We present an overview of the CLEF-2018 CheckThat! Lab on Automatic Identification and Verification of Political Claims, with focus on Task 1: Check-Worthiness. The task asks to predict which claims in a political debate should be prioritized for fact-checking. In particular, given a debate or a political speech, the goal was to produce a ranked list of its sentences based on their worthiness for fact checking. We offered the task in both English and Arabic, based on debates from the 2016 US Presidential Campaign, as well as on some speeches during and after the campaign. A total of 30 teams registered to participate in the Lab and seven teams actually submitted systems for Task 1. The most successful approaches used by the participants relied on recurrent and multi-layer neural networks, as well as on combinations of distributional representations, on matchings claims' vocabulary against lexicons, and on measures of syntactic dependency. The best systems achieved mean average precision of 0.18 and 0.15 on the English and on the Arabic test datasets, respectively. This leaves large room for further improvement, and thus we release all datasets and the scoring scripts, which should enable further research in check-worthiness estimation.

Overview of the CLEF-2018 CheckThat! Lab on Automatic Identification and Verification of Political Claims. Task 1: Check-Worthiness

Barron-Cedeno A.;Da San Martino G.;
2018

Abstract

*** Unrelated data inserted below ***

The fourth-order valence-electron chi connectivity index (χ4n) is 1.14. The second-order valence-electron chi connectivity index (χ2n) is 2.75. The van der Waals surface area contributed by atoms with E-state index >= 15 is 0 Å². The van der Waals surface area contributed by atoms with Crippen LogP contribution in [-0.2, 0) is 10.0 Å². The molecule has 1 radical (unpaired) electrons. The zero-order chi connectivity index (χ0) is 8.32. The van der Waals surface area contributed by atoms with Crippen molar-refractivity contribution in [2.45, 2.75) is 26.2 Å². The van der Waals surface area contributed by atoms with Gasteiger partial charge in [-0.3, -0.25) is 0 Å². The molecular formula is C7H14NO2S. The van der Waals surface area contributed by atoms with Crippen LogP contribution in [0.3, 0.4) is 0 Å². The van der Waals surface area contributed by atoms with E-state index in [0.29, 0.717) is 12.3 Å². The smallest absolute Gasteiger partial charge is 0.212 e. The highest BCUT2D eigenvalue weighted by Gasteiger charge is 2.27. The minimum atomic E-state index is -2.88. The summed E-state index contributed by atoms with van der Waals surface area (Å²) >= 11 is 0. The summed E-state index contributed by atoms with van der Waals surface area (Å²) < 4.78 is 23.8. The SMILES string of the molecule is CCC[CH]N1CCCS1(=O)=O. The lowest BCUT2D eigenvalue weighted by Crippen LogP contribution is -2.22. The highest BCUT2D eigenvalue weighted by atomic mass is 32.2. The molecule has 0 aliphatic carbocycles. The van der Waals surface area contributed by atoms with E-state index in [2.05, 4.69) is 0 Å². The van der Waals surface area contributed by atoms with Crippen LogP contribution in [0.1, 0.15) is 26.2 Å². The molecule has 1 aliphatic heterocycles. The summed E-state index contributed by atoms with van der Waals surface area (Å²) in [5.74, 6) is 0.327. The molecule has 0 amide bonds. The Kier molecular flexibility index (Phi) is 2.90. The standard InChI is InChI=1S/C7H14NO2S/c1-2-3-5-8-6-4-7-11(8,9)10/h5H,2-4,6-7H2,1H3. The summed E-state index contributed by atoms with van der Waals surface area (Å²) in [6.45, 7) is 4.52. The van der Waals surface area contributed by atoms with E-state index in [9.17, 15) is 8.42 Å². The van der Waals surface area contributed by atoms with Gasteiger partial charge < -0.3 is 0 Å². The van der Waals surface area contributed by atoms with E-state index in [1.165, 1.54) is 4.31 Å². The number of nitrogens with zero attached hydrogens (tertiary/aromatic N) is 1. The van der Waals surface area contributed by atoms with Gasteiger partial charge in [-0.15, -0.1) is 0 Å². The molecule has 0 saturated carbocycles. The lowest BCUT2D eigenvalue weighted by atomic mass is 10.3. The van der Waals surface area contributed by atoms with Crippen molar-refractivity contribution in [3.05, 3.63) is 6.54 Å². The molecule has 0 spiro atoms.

We present an overview of the CLEF-2018 CheckThat! Lab on Automatic Identification and Verification of Political Claims, with focus on Task 1: Check-Worthiness. The task asks to predict which claims in a political debate should be prioritized for fact-checking. In particular, given a debate or a political speech, the goal was to produce a ranked list of its sentences based on their worthiness for fact checking. We offered the task in both English and Arabic, based on debates from the 2016 US Presidential Campaign, as well as on some speeches during and after the campaign. A total of 30 teams registered to participate in the Lab and seven teams actually submitted systems for Task 1. The most successful approaches used by the participants relied on recurrent and multi-layer neural networks, as well as on combinations of distributional representations, on matchings claims' vocabulary against lexicons, and on measures of syntactic dependency. The best systems achieved mean average precision of 0.18 and 0.15 on the English and on the Arabic test datasets, respectively. This leaves large room for further improvement, and thus we release all datasets and the scoring scripts, which should enable further research in check-worthiness estimation.
CEUR Workshop Proceedings
1
13
Atanasova P.; Marquez L.; Barron-Cedeno A.; Elsayed T.; Suwaileh R.; Zaghouani W.; Kyuchukov S.; Da San Martino G.; Nakov P.
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Utilizza questo identificativo per citare o creare un link a questo documento: https://hdl.handle.net/11585/709194
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